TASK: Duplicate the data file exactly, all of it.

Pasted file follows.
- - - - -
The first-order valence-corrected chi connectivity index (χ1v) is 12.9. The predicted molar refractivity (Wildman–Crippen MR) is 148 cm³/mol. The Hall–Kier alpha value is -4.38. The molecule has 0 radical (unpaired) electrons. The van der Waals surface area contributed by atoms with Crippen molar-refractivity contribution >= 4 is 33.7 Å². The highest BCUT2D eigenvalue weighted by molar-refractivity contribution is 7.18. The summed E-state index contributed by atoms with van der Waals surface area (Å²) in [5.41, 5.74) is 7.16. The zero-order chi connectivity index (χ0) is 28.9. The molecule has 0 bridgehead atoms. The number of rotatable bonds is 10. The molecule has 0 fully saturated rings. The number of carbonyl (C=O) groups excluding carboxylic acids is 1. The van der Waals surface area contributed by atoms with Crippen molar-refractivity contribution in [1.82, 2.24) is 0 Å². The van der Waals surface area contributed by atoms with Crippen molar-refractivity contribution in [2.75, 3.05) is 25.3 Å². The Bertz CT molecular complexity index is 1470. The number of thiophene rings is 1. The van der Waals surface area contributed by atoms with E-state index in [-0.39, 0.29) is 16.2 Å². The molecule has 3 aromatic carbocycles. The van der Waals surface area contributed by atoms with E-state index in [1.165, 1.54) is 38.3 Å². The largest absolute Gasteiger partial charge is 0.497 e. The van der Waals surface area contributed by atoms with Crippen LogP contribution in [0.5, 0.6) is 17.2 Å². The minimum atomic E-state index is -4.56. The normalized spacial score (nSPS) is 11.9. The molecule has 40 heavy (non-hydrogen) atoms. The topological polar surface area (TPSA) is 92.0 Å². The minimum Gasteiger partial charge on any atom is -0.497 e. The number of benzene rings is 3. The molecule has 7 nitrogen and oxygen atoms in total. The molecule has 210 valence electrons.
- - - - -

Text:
The first-order valence-corrected chi connectivity index (χ1v) is 12.9. The predicted molar refractivity (Wildman–Crippen MR) is 148 cm³/mol. The Hall–Kier alpha value is -4.38. The molecule has 0 radical (unpaired) electrons. The van der Waals surface area contributed by atoms with Crippen molar-refractivity contribution >= 4 is 33.7 Å². The highest BCUT2D eigenvalue weighted by molar-refractivity contribution is 7.18. The summed E-state index contributed by atoms with van der Waals surface area (Å²) in [5.41, 5.74) is 7.16. The zero-order chi connectivity index (χ0) is 28.9. The molecule has 0 bridgehead atoms. The number of rotatable bonds is 10. The molecule has 0 fully saturated rings. The number of carbonyl (C=O) groups excluding carboxylic acids is 1. The van der Waals surface area contributed by atoms with Crippen molar-refractivity contribution in [1.82, 2.24) is 0 Å². The van der Waals surface area contributed by atoms with Crippen molar-refractivity contribution in [2.75, 3.05) is 25.3 Å². The Bertz CT molecular complexity index is 1470. The number of thiophene rings is 1. The van der Waals surface area contributed by atoms with E-state index in [-0.39, 0.29) is 16.2 Å². The molecule has 3 aromatic carbocycles. The van der Waals surface area contributed by atoms with E-state index in [1.165, 1.54) is 38.3 Å². The largest absolute Gasteiger partial charge is 0.497 e. The van der Waals surface area contributed by atoms with Crippen LogP contribution in [0.5, 0.6) is 17.2 Å². The minimum atomic E-state index is -4.56. The normalized spacial score (nSPS) is 11.9. The molecule has 40 heavy (non-hydrogen) atoms. The topological polar surface area (TPSA) is 92.0 Å². The minimum Gasteiger partial charge on any atom is -0.497 e. The number of benzene rings is 3. The molecule has 7 nitrogen and oxygen atoms in total. The molecule has 210 valence electrons.